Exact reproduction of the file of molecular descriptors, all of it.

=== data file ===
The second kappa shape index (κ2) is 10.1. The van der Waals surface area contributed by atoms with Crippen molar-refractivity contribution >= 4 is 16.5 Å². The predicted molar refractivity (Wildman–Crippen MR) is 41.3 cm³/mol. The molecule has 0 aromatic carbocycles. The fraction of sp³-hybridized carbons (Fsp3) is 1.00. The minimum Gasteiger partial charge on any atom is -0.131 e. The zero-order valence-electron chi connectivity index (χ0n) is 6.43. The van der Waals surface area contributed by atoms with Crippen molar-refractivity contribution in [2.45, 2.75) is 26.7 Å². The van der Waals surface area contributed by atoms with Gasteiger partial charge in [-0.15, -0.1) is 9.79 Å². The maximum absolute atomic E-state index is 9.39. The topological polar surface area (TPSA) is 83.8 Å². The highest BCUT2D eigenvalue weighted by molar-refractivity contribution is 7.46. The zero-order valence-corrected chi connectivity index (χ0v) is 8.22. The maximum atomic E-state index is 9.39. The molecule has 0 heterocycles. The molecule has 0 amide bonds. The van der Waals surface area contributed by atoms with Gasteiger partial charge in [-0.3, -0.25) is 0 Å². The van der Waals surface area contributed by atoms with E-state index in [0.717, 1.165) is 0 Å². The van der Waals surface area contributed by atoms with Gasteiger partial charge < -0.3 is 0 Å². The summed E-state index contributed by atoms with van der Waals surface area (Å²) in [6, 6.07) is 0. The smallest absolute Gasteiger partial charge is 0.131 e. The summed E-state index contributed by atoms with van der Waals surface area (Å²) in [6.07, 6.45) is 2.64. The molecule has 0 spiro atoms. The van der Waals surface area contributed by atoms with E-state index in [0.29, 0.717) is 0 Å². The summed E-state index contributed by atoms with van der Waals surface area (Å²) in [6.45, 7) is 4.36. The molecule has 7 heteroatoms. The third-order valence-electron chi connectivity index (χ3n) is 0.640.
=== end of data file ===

The second kappa shape index (κ2) is 10.1. The van der Waals surface area contributed by atoms with Crippen molar-refractivity contribution >= 4 is 16.5 Å². The predicted molar refractivity (Wildman–Crippen MR) is 41.3 cm³/mol. The molecule has 0 aromatic carbocycles. The fraction of sp³-hybridized carbons (Fsp3) is 1.00. The minimum Gasteiger partial charge on any atom is -0.131 e. The zero-order valence-electron chi connectivity index (χ0n) is 6.43. The van der Waals surface area contributed by atoms with Crippen molar-refractivity contribution in [2.45, 2.75) is 26.7 Å². The van der Waals surface area contributed by atoms with Gasteiger partial charge in [-0.15, -0.1) is 9.79 Å². The maximum absolute atomic E-state index is 9.39. The topological polar surface area (TPSA) is 83.8 Å². The highest BCUT2D eigenvalue weighted by molar-refractivity contribution is 7.46. The zero-order valence-corrected chi connectivity index (χ0v) is 8.22. The maximum atomic E-state index is 9.39. The molecule has 0 heterocycles. The molecule has 0 amide bonds. The van der Waals surface area contributed by atoms with Gasteiger partial charge in [-0.3, -0.25) is 0 Å². The van der Waals surface area contributed by atoms with E-state index in [0.717, 1.165) is 0 Å². The van der Waals surface area contributed by atoms with Gasteiger partial charge < -0.3 is 0 Å². The summed E-state index contributed by atoms with van der Waals surface area (Å²) in [6, 6.07) is 0. The smallest absolute Gasteiger partial charge is 0.131 e. The summed E-state index contributed by atoms with van der Waals surface area (Å²) in [6.07, 6.45) is 2.64. The molecule has 0 spiro atoms. The van der Waals surface area contributed by atoms with E-state index in [0.29, 0.717) is 0 Å². The summed E-state index contributed by atoms with van der Waals surface area (Å²) in [6.45, 7) is 4.36. The molecule has 7 heteroatoms. The third-order valence-electron chi connectivity index (χ3n) is 0.640.